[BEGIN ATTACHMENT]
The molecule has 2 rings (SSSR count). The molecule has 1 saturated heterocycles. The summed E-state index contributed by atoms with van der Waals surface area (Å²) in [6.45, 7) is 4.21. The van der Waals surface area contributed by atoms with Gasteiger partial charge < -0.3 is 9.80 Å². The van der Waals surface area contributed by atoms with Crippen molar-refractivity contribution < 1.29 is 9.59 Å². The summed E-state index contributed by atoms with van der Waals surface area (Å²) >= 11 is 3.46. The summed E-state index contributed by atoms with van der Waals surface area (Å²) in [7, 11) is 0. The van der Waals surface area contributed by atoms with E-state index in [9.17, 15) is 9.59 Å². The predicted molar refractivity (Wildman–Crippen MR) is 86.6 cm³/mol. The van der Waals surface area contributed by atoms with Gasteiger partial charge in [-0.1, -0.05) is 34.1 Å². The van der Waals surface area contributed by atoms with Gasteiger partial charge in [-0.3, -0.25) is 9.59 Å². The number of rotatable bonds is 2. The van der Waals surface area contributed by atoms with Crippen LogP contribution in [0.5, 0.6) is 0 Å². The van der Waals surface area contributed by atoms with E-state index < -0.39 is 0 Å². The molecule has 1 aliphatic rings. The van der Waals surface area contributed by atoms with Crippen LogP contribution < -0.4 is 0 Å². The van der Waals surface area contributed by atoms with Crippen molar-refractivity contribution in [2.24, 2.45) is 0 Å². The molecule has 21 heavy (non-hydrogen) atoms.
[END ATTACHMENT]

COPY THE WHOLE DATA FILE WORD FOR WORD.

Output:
The molecule has 2 rings (SSSR count). The molecule has 1 saturated heterocycles. The summed E-state index contributed by atoms with van der Waals surface area (Å²) in [6.45, 7) is 4.21. The van der Waals surface area contributed by atoms with Gasteiger partial charge < -0.3 is 9.80 Å². The van der Waals surface area contributed by atoms with Crippen molar-refractivity contribution < 1.29 is 9.59 Å². The summed E-state index contributed by atoms with van der Waals surface area (Å²) >= 11 is 3.46. The summed E-state index contributed by atoms with van der Waals surface area (Å²) in [7, 11) is 0. The van der Waals surface area contributed by atoms with E-state index in [9.17, 15) is 9.59 Å². The predicted molar refractivity (Wildman–Crippen MR) is 86.6 cm³/mol. The van der Waals surface area contributed by atoms with Gasteiger partial charge in [-0.1, -0.05) is 34.1 Å². The van der Waals surface area contributed by atoms with Gasteiger partial charge in [-0.3, -0.25) is 9.59 Å². The number of rotatable bonds is 2. The van der Waals surface area contributed by atoms with Crippen LogP contribution in [0.5, 0.6) is 0 Å². The van der Waals surface area contributed by atoms with E-state index < -0.39 is 0 Å². The molecule has 1 aliphatic rings. The van der Waals surface area contributed by atoms with Crippen LogP contribution < -0.4 is 0 Å². The van der Waals surface area contributed by atoms with Crippen molar-refractivity contribution in [2.24, 2.45) is 0 Å². The molecule has 21 heavy (non-hydrogen) atoms.